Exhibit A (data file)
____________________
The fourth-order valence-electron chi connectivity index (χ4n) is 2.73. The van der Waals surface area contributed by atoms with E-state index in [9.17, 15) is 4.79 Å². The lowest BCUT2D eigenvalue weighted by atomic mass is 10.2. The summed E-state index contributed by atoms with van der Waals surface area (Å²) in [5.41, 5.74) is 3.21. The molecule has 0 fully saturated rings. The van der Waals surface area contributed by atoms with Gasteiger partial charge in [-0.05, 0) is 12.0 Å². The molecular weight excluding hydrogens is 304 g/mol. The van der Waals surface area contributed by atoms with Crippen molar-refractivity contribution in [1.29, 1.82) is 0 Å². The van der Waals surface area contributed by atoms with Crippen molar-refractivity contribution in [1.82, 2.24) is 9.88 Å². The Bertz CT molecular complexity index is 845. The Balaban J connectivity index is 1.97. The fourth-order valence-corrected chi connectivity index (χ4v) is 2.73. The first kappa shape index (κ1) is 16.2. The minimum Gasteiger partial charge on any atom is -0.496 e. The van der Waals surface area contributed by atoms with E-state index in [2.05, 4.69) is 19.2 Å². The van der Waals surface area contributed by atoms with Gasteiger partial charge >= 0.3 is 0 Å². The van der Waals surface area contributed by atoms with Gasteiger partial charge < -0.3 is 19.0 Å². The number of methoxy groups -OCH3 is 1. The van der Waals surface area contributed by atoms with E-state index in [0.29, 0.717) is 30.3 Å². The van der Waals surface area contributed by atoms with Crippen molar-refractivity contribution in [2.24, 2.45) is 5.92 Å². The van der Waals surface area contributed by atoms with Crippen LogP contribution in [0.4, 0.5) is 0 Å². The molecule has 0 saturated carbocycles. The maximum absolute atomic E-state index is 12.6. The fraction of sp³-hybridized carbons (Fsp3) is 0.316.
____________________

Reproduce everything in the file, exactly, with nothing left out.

The fourth-order valence-electron chi connectivity index (χ4n) is 2.73. The van der Waals surface area contributed by atoms with E-state index in [9.17, 15) is 4.79 Å². The lowest BCUT2D eigenvalue weighted by atomic mass is 10.2. The summed E-state index contributed by atoms with van der Waals surface area (Å²) in [5.41, 5.74) is 3.21. The molecule has 0 fully saturated rings. The van der Waals surface area contributed by atoms with Gasteiger partial charge in [-0.05, 0) is 12.0 Å². The molecular weight excluding hydrogens is 304 g/mol. The van der Waals surface area contributed by atoms with Crippen molar-refractivity contribution in [1.29, 1.82) is 0 Å². The van der Waals surface area contributed by atoms with Crippen molar-refractivity contribution in [1.82, 2.24) is 9.88 Å². The Bertz CT molecular complexity index is 845. The Balaban J connectivity index is 1.97. The fourth-order valence-corrected chi connectivity index (χ4v) is 2.73. The first kappa shape index (κ1) is 16.2. The minimum Gasteiger partial charge on any atom is -0.496 e. The van der Waals surface area contributed by atoms with E-state index in [2.05, 4.69) is 19.2 Å². The van der Waals surface area contributed by atoms with Gasteiger partial charge >= 0.3 is 0 Å². The van der Waals surface area contributed by atoms with Gasteiger partial charge < -0.3 is 19.0 Å². The number of methoxy groups -OCH3 is 1. The van der Waals surface area contributed by atoms with E-state index in [0.29, 0.717) is 30.3 Å². The van der Waals surface area contributed by atoms with Crippen molar-refractivity contribution in [2.24, 2.45) is 5.92 Å². The van der Waals surface area contributed by atoms with Crippen LogP contribution in [0.4, 0.5) is 0 Å². The molecule has 0 saturated carbocycles. The maximum absolute atomic E-state index is 12.6. The fraction of sp³-hybridized carbons (Fsp3) is 0.316.